What You Get
The Cuore is a city car that doesn't have people chuckling in mirth as it drives by, unlike its sibling, the Move. Its shape is tidy, rounded and slightly reminiscent of Nissan's Micra. The wheelbase is relatively long, which helps with packaging. The packaging of people into its compact dimensions. It's a little bigger than you might expect; the Japanese bureaucrats now permit their little 'K-class' cars to be slightly longer and wider which has allowed the latest Cuore to grow in every area but height. Don't expect it to be a Fiesta - two big blokes up front will still rub shoulders - but against Eastern opposition and Western rivals like Fiat's Seicento, it feels relatively spacious. Which is a bonus in a car that's billed as the cheapest Japanese built new car on the market. As a used buy it's a good way to get nearly new for next to nothing. Though there's a choice of three or five doors, the dimensions of both body styles are identical - so don't go offering back seat space to any sumo wrestlers. Better to flatten the split-folding rear bench and make use of a decent amount of luggage room. It's a pity you don't get this on the three-door base model. Still, there is quite a lot else for your cash. Twin front airbags, an engine immobiliser, a decent stereo, colour-keyed bumpers, a rev counter and a rear wash/wipe all come as standard on the 1.0 models, though curiously, there's no clock. The 1.0 Cuore+ does include this, along with electric windows and mirrors, central locking, a centre console with cupholders and a special impact release system which unlocks the doors in a collision. There are a number of little touches not normally included on a car of this price; the height-adjustable front seatbelt mountings, the remote headlamp levelling, the twin vanity mirrors and the remote levers to open the rear hatch and fuel flap. Interior door bins and that clock are the only real omissions. Still, there's the option of a 3-speed automatic gearbox: you'd be surprised how rare this is in this sector.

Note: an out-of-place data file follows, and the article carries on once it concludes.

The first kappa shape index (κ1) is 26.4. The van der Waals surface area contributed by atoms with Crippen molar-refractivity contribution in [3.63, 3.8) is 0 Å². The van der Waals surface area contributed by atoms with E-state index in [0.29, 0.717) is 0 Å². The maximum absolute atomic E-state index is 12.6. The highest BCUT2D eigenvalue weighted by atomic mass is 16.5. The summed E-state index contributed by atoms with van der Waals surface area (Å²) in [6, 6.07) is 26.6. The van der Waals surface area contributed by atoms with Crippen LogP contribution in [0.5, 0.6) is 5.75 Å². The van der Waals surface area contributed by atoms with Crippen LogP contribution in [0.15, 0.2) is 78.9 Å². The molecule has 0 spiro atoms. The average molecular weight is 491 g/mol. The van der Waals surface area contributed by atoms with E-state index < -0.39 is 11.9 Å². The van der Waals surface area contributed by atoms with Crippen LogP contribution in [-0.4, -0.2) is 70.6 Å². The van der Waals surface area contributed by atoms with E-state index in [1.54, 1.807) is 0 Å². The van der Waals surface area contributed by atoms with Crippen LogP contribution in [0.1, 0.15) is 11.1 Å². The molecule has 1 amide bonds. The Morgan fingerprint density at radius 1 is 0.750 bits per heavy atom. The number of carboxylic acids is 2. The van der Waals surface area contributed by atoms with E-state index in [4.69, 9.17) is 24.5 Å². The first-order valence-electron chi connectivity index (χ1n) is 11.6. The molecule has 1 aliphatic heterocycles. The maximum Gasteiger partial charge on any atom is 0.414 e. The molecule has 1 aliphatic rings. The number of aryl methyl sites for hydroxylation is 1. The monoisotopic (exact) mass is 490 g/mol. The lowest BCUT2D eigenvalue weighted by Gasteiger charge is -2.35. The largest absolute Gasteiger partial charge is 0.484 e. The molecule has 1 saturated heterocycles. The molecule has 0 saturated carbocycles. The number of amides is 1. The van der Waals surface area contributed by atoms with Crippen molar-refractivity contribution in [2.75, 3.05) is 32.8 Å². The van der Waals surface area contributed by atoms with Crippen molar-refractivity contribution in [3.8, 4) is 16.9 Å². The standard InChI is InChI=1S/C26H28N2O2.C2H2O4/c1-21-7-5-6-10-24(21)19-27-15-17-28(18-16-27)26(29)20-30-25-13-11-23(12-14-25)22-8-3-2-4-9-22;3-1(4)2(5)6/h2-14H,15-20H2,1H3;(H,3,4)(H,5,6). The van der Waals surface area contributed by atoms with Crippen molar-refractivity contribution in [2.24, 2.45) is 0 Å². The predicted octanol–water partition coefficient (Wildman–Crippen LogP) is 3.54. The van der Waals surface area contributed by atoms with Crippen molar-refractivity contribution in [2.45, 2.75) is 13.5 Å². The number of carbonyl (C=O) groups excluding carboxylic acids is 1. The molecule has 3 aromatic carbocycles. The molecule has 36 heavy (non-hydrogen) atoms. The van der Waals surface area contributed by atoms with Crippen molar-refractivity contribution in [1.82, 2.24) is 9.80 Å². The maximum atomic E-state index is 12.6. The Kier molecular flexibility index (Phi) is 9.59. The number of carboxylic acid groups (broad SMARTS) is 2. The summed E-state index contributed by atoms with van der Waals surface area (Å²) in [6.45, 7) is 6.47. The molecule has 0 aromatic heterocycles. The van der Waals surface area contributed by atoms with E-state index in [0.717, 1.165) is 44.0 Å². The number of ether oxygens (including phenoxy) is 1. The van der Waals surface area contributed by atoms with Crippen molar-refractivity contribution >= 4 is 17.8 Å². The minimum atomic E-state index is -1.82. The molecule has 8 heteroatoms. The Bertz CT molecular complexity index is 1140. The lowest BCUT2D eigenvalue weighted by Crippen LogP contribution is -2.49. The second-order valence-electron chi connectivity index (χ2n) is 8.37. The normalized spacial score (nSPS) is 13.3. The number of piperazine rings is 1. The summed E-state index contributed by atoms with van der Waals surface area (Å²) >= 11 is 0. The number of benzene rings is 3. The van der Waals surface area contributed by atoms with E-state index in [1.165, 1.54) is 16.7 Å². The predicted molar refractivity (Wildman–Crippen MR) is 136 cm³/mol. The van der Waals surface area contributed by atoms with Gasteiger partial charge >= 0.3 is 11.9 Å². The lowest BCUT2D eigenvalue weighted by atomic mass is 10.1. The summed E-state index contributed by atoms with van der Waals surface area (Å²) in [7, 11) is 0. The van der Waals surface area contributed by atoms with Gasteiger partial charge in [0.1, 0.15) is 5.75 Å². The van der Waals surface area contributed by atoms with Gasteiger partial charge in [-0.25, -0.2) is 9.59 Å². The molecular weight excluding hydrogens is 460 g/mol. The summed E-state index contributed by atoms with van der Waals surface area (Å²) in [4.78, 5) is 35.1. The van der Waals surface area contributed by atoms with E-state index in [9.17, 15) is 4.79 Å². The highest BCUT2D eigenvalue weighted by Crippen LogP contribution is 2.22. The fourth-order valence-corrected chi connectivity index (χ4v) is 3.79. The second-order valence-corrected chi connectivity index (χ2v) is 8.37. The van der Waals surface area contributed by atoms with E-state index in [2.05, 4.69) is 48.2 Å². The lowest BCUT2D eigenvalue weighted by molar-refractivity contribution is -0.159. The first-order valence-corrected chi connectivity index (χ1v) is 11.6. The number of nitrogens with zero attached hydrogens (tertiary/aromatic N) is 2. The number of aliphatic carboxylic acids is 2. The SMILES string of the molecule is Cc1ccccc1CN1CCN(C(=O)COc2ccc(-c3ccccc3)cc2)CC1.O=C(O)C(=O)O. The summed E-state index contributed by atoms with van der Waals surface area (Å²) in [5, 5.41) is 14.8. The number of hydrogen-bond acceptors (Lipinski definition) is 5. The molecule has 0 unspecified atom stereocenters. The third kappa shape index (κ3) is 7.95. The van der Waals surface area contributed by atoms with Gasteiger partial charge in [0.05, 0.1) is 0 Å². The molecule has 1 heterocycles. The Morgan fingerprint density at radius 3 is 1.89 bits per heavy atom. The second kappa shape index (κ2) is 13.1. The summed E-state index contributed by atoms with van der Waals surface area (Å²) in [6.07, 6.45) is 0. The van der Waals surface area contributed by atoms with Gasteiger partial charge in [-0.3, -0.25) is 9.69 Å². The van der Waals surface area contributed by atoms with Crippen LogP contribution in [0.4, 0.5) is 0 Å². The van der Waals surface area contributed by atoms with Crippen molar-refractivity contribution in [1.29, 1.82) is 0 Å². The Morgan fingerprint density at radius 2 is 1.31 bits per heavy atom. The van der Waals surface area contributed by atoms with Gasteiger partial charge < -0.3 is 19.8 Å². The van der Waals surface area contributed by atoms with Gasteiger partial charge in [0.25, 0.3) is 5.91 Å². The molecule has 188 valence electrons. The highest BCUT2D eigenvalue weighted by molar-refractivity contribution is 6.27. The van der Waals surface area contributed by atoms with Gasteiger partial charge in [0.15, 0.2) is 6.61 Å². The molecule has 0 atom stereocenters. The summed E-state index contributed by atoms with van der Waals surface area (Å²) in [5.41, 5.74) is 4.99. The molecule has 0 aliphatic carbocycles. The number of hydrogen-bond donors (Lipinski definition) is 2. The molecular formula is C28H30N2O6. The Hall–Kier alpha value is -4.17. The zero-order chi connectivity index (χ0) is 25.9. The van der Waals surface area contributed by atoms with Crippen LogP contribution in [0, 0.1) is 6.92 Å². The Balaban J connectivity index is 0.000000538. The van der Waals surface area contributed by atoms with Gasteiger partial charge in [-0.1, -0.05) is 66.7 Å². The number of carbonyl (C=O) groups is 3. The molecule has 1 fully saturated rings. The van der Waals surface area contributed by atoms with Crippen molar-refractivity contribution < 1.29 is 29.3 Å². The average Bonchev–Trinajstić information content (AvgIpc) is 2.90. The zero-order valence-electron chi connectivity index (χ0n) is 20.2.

What You Pay
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What to Look For
The Cuore is not known to have developed any significant faults during its existence. It will in all likelihood have transported children, so check the cabin for rips, stains and other damage wreaked by small hands. The backs of the seats should be checked for evidence of wear and tear in the Cuore+ model, as the trim is not the most hard wearing. Unless you know what you're doing, it's probably best to bring an expert along to inspect an Avanzato. These models are incredibly mechanically complex, and have usually been thrashed hard. That's not to say the Avanzato doesn't relish such treatment, it's just the case that should something let go, it may not be immediately apparent. Check also that the car has had all of the proper UK modifications such as mph clocks, rear fog lamp and correct sized fuel filler neck fitted. The Cuore will have been exposed to a fair amount of city driving, so check the exterior for knocks and scrapes, and check under the bonnet for accident damage or paint overspray. Otherwise, the usual reminder to obtain a service history applies.